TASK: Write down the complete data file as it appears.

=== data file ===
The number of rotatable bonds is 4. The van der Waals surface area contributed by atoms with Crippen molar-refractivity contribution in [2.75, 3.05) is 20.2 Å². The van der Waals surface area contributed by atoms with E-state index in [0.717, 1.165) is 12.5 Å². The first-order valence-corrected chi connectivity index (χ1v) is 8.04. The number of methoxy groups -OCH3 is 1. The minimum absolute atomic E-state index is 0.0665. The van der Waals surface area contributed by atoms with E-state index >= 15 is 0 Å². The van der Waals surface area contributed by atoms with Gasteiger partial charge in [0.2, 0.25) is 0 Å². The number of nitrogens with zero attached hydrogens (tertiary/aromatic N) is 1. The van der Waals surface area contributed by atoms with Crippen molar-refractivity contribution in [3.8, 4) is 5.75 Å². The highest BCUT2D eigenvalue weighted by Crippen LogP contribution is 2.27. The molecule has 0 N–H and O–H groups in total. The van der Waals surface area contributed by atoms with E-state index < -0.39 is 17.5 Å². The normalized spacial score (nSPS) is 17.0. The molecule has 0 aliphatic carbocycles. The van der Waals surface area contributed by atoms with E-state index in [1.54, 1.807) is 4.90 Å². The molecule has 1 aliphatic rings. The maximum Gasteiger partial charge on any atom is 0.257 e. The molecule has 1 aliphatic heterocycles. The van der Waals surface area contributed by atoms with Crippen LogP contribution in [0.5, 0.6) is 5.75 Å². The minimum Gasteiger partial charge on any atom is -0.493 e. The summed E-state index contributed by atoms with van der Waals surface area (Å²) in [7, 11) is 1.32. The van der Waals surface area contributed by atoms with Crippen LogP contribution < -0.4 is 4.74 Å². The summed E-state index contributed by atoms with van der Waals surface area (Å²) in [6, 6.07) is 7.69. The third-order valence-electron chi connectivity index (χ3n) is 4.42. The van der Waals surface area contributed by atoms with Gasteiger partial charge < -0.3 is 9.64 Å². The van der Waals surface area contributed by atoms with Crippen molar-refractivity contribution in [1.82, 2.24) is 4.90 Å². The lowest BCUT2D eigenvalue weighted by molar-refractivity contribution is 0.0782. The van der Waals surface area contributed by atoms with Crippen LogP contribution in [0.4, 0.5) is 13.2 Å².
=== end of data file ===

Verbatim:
The number of rotatable bonds is 4. The van der Waals surface area contributed by atoms with Crippen molar-refractivity contribution in [2.75, 3.05) is 20.2 Å². The van der Waals surface area contributed by atoms with E-state index in [0.717, 1.165) is 12.5 Å². The first-order valence-corrected chi connectivity index (χ1v) is 8.04. The number of methoxy groups -OCH3 is 1. The minimum absolute atomic E-state index is 0.0665. The van der Waals surface area contributed by atoms with E-state index >= 15 is 0 Å². The van der Waals surface area contributed by atoms with Gasteiger partial charge in [0.2, 0.25) is 0 Å². The number of nitrogens with zero attached hydrogens (tertiary/aromatic N) is 1. The van der Waals surface area contributed by atoms with Crippen molar-refractivity contribution in [3.8, 4) is 5.75 Å². The highest BCUT2D eigenvalue weighted by Crippen LogP contribution is 2.27. The molecule has 0 N–H and O–H groups in total. The van der Waals surface area contributed by atoms with E-state index < -0.39 is 17.5 Å². The normalized spacial score (nSPS) is 17.0. The molecule has 0 aliphatic carbocycles. The van der Waals surface area contributed by atoms with E-state index in [1.54, 1.807) is 4.90 Å². The molecule has 1 aliphatic rings. The maximum Gasteiger partial charge on any atom is 0.257 e. The molecule has 1 aliphatic heterocycles. The van der Waals surface area contributed by atoms with Crippen LogP contribution in [0.5, 0.6) is 5.75 Å². The minimum Gasteiger partial charge on any atom is -0.493 e. The summed E-state index contributed by atoms with van der Waals surface area (Å²) in [7, 11) is 1.32. The van der Waals surface area contributed by atoms with Crippen LogP contribution < -0.4 is 4.74 Å². The summed E-state index contributed by atoms with van der Waals surface area (Å²) in [6, 6.07) is 7.69. The third-order valence-electron chi connectivity index (χ3n) is 4.42. The van der Waals surface area contributed by atoms with Gasteiger partial charge < -0.3 is 9.64 Å². The van der Waals surface area contributed by atoms with Crippen molar-refractivity contribution in [1.82, 2.24) is 4.90 Å². The lowest BCUT2D eigenvalue weighted by molar-refractivity contribution is 0.0782. The van der Waals surface area contributed by atoms with Crippen LogP contribution in [0.4, 0.5) is 13.2 Å².